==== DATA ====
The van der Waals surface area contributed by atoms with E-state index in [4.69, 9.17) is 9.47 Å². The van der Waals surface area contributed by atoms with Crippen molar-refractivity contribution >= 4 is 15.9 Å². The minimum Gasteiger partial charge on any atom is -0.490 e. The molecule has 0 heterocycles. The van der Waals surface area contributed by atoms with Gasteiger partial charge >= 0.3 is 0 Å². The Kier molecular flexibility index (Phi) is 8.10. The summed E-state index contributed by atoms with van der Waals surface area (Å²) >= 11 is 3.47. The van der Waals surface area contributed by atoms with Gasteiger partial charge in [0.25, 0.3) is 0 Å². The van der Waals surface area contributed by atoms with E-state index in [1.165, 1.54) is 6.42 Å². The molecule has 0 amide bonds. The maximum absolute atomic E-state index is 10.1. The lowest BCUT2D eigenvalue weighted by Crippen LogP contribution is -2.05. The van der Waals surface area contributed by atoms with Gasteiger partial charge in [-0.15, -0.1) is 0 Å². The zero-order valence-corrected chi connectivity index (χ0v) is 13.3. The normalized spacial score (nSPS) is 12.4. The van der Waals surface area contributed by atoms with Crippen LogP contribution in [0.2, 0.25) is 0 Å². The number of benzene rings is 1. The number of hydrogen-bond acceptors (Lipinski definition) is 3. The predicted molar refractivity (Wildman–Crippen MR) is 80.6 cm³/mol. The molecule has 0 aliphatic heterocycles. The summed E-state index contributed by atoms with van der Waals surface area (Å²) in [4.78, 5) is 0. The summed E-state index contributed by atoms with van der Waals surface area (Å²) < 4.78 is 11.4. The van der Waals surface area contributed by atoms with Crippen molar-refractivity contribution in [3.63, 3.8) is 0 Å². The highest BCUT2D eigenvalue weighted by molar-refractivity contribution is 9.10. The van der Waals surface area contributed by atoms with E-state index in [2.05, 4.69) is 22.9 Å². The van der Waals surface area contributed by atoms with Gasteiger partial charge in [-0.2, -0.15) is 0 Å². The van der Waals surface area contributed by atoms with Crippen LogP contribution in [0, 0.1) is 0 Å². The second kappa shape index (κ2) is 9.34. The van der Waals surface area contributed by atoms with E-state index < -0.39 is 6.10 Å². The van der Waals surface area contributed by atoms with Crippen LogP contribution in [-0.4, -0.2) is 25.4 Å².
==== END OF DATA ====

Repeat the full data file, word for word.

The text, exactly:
The van der Waals surface area contributed by atoms with E-state index in [4.69, 9.17) is 9.47 Å². The van der Waals surface area contributed by atoms with Crippen molar-refractivity contribution >= 4 is 15.9 Å². The minimum Gasteiger partial charge on any atom is -0.490 e. The molecule has 0 heterocycles. The van der Waals surface area contributed by atoms with Gasteiger partial charge >= 0.3 is 0 Å². The Kier molecular flexibility index (Phi) is 8.10. The summed E-state index contributed by atoms with van der Waals surface area (Å²) >= 11 is 3.47. The van der Waals surface area contributed by atoms with Gasteiger partial charge in [0.25, 0.3) is 0 Å². The van der Waals surface area contributed by atoms with E-state index in [1.165, 1.54) is 6.42 Å². The molecule has 0 amide bonds. The maximum absolute atomic E-state index is 10.1. The lowest BCUT2D eigenvalue weighted by Crippen LogP contribution is -2.05. The van der Waals surface area contributed by atoms with Gasteiger partial charge in [-0.15, -0.1) is 0 Å². The zero-order valence-corrected chi connectivity index (χ0v) is 13.3. The normalized spacial score (nSPS) is 12.4. The van der Waals surface area contributed by atoms with Crippen LogP contribution in [0.2, 0.25) is 0 Å². The number of benzene rings is 1. The number of hydrogen-bond acceptors (Lipinski definition) is 3. The predicted molar refractivity (Wildman–Crippen MR) is 80.6 cm³/mol. The molecule has 0 aliphatic heterocycles. The summed E-state index contributed by atoms with van der Waals surface area (Å²) in [4.78, 5) is 0. The summed E-state index contributed by atoms with van der Waals surface area (Å²) < 4.78 is 11.4. The van der Waals surface area contributed by atoms with Crippen molar-refractivity contribution in [3.63, 3.8) is 0 Å². The highest BCUT2D eigenvalue weighted by molar-refractivity contribution is 9.10. The van der Waals surface area contributed by atoms with E-state index in [2.05, 4.69) is 22.9 Å². The van der Waals surface area contributed by atoms with Gasteiger partial charge in [-0.2, -0.15) is 0 Å². The van der Waals surface area contributed by atoms with Crippen LogP contribution in [0, 0.1) is 0 Å². The second kappa shape index (κ2) is 9.34. The van der Waals surface area contributed by atoms with E-state index < -0.39 is 6.10 Å². The van der Waals surface area contributed by atoms with Crippen LogP contribution in [-0.4, -0.2) is 25.4 Å².